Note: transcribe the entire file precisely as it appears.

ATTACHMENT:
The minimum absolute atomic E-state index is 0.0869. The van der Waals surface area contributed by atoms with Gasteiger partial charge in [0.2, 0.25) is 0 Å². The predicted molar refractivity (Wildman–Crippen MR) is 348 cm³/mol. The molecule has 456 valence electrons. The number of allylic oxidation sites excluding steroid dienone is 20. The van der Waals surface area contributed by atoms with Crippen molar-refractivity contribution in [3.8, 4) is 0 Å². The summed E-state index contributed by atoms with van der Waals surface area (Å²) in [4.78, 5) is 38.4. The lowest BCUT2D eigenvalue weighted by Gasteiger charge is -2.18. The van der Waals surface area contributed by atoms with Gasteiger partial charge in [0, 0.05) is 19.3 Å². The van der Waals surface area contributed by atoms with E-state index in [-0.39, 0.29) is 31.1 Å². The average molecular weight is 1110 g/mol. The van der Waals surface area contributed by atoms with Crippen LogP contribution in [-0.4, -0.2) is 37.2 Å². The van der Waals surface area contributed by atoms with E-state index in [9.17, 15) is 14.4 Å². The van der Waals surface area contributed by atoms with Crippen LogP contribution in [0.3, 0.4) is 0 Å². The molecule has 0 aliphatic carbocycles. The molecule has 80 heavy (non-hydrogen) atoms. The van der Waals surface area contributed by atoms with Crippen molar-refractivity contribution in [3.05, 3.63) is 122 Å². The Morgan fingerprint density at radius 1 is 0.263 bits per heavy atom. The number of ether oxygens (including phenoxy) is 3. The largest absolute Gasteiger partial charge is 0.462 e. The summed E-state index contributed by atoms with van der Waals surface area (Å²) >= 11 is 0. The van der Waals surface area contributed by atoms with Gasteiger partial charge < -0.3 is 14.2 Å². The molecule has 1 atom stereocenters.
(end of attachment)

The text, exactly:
The minimum absolute atomic E-state index is 0.0869. The van der Waals surface area contributed by atoms with Gasteiger partial charge in [0.2, 0.25) is 0 Å². The predicted molar refractivity (Wildman–Crippen MR) is 348 cm³/mol. The molecule has 456 valence electrons. The number of allylic oxidation sites excluding steroid dienone is 20. The van der Waals surface area contributed by atoms with Crippen molar-refractivity contribution in [3.8, 4) is 0 Å². The summed E-state index contributed by atoms with van der Waals surface area (Å²) in [4.78, 5) is 38.4. The lowest BCUT2D eigenvalue weighted by Gasteiger charge is -2.18. The van der Waals surface area contributed by atoms with Gasteiger partial charge in [0, 0.05) is 19.3 Å². The van der Waals surface area contributed by atoms with E-state index in [-0.39, 0.29) is 31.1 Å². The average molecular weight is 1110 g/mol. The van der Waals surface area contributed by atoms with Crippen LogP contribution in [-0.4, -0.2) is 37.2 Å². The van der Waals surface area contributed by atoms with E-state index in [9.17, 15) is 14.4 Å². The van der Waals surface area contributed by atoms with Crippen LogP contribution in [0.3, 0.4) is 0 Å². The molecule has 0 aliphatic carbocycles. The molecule has 80 heavy (non-hydrogen) atoms. The van der Waals surface area contributed by atoms with Crippen molar-refractivity contribution in [3.05, 3.63) is 122 Å². The Morgan fingerprint density at radius 1 is 0.263 bits per heavy atom. The number of ether oxygens (including phenoxy) is 3. The largest absolute Gasteiger partial charge is 0.462 e. The summed E-state index contributed by atoms with van der Waals surface area (Å²) >= 11 is 0. The van der Waals surface area contributed by atoms with Gasteiger partial charge < -0.3 is 14.2 Å². The molecule has 1 atom stereocenters.